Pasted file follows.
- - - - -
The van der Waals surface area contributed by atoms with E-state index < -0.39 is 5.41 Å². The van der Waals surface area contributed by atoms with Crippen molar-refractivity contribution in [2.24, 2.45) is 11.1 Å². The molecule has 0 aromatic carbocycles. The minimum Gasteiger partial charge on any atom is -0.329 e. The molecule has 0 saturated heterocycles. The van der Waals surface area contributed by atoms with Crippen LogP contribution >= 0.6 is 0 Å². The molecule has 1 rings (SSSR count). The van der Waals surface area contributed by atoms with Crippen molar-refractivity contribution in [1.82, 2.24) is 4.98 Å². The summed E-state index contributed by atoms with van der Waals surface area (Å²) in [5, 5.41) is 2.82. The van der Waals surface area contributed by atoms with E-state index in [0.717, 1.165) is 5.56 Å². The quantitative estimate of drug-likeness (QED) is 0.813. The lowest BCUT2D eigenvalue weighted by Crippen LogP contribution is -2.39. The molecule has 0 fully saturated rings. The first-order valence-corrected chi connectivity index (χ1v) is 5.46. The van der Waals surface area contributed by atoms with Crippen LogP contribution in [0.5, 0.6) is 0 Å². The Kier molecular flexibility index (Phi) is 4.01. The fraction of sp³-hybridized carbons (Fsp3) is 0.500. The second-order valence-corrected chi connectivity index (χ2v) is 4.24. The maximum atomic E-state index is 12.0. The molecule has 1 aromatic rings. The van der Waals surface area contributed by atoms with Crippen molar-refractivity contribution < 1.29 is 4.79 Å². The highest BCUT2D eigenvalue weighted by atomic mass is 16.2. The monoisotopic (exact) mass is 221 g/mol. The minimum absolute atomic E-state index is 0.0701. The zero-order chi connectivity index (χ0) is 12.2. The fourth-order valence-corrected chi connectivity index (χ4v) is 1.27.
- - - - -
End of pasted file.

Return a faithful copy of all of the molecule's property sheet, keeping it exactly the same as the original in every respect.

The van der Waals surface area contributed by atoms with E-state index < -0.39 is 5.41 Å². The van der Waals surface area contributed by atoms with Crippen molar-refractivity contribution in [2.24, 2.45) is 11.1 Å². The molecule has 0 aromatic carbocycles. The minimum Gasteiger partial charge on any atom is -0.329 e. The molecule has 0 saturated heterocycles. The van der Waals surface area contributed by atoms with Crippen LogP contribution >= 0.6 is 0 Å². The molecule has 1 rings (SSSR count). The van der Waals surface area contributed by atoms with Crippen molar-refractivity contribution in [1.82, 2.24) is 4.98 Å². The summed E-state index contributed by atoms with van der Waals surface area (Å²) in [5, 5.41) is 2.82. The van der Waals surface area contributed by atoms with E-state index in [0.717, 1.165) is 5.56 Å². The quantitative estimate of drug-likeness (QED) is 0.813. The lowest BCUT2D eigenvalue weighted by Crippen LogP contribution is -2.39. The molecule has 0 fully saturated rings. The first-order valence-corrected chi connectivity index (χ1v) is 5.46. The van der Waals surface area contributed by atoms with Crippen LogP contribution in [0.5, 0.6) is 0 Å². The Kier molecular flexibility index (Phi) is 4.01. The fraction of sp³-hybridized carbons (Fsp3) is 0.500. The second-order valence-corrected chi connectivity index (χ2v) is 4.24. The maximum atomic E-state index is 12.0. The molecule has 1 aromatic rings. The van der Waals surface area contributed by atoms with Crippen molar-refractivity contribution < 1.29 is 4.79 Å². The highest BCUT2D eigenvalue weighted by atomic mass is 16.2. The monoisotopic (exact) mass is 221 g/mol. The minimum absolute atomic E-state index is 0.0701. The zero-order chi connectivity index (χ0) is 12.2. The fourth-order valence-corrected chi connectivity index (χ4v) is 1.27.